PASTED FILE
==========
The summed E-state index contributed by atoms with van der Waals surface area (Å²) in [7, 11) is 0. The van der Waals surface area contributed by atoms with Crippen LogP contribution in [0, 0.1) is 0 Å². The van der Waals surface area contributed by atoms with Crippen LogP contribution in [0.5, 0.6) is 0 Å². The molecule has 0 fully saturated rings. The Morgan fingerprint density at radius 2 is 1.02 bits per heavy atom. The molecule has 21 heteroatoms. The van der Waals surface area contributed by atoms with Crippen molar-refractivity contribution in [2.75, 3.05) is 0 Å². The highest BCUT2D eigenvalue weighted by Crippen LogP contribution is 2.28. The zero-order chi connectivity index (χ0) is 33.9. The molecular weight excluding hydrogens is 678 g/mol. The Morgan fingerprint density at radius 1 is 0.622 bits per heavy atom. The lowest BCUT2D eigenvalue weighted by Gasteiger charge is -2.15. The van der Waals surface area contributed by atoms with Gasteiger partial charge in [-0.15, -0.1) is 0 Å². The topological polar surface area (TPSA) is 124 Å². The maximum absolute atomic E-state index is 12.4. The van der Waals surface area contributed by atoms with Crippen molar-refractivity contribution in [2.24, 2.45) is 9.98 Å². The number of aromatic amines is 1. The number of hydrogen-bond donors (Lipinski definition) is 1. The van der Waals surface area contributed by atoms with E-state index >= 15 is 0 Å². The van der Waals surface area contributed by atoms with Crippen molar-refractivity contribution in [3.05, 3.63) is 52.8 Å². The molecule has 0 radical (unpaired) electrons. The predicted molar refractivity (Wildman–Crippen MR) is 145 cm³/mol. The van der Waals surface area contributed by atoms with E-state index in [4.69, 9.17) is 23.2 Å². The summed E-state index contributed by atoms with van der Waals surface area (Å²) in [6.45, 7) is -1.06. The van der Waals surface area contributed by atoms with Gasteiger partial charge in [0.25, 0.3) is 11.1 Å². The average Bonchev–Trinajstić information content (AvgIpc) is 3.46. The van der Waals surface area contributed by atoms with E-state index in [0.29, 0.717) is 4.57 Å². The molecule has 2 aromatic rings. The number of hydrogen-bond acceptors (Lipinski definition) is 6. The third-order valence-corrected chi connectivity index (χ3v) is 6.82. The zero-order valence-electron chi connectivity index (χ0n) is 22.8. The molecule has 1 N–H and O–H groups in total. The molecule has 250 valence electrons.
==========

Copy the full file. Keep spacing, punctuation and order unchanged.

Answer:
The summed E-state index contributed by atoms with van der Waals surface area (Å²) in [7, 11) is 0. The van der Waals surface area contributed by atoms with Crippen LogP contribution in [0, 0.1) is 0 Å². The van der Waals surface area contributed by atoms with Crippen LogP contribution in [0.5, 0.6) is 0 Å². The molecule has 0 fully saturated rings. The Morgan fingerprint density at radius 2 is 1.02 bits per heavy atom. The molecule has 21 heteroatoms. The van der Waals surface area contributed by atoms with Crippen molar-refractivity contribution in [2.75, 3.05) is 0 Å². The highest BCUT2D eigenvalue weighted by Crippen LogP contribution is 2.28. The zero-order chi connectivity index (χ0) is 33.9. The molecular weight excluding hydrogens is 678 g/mol. The Morgan fingerprint density at radius 1 is 0.622 bits per heavy atom. The lowest BCUT2D eigenvalue weighted by Gasteiger charge is -2.15. The van der Waals surface area contributed by atoms with Gasteiger partial charge in [-0.15, -0.1) is 0 Å². The topological polar surface area (TPSA) is 124 Å². The maximum absolute atomic E-state index is 12.4. The van der Waals surface area contributed by atoms with Crippen molar-refractivity contribution in [2.24, 2.45) is 9.98 Å². The number of aromatic amines is 1. The number of hydrogen-bond donors (Lipinski definition) is 1. The van der Waals surface area contributed by atoms with E-state index >= 15 is 0 Å². The van der Waals surface area contributed by atoms with Crippen molar-refractivity contribution in [3.05, 3.63) is 52.8 Å². The molecule has 0 radical (unpaired) electrons. The predicted molar refractivity (Wildman–Crippen MR) is 145 cm³/mol. The van der Waals surface area contributed by atoms with E-state index in [4.69, 9.17) is 23.2 Å². The summed E-state index contributed by atoms with van der Waals surface area (Å²) in [6.45, 7) is -1.06. The van der Waals surface area contributed by atoms with Gasteiger partial charge in [0.25, 0.3) is 11.1 Å². The average Bonchev–Trinajstić information content (AvgIpc) is 3.46. The van der Waals surface area contributed by atoms with E-state index in [0.29, 0.717) is 4.57 Å². The molecule has 2 aromatic rings. The number of hydrogen-bond acceptors (Lipinski definition) is 6. The third-order valence-corrected chi connectivity index (χ3v) is 6.82. The zero-order valence-electron chi connectivity index (χ0n) is 22.8. The molecule has 1 N–H and O–H groups in total. The molecule has 250 valence electrons.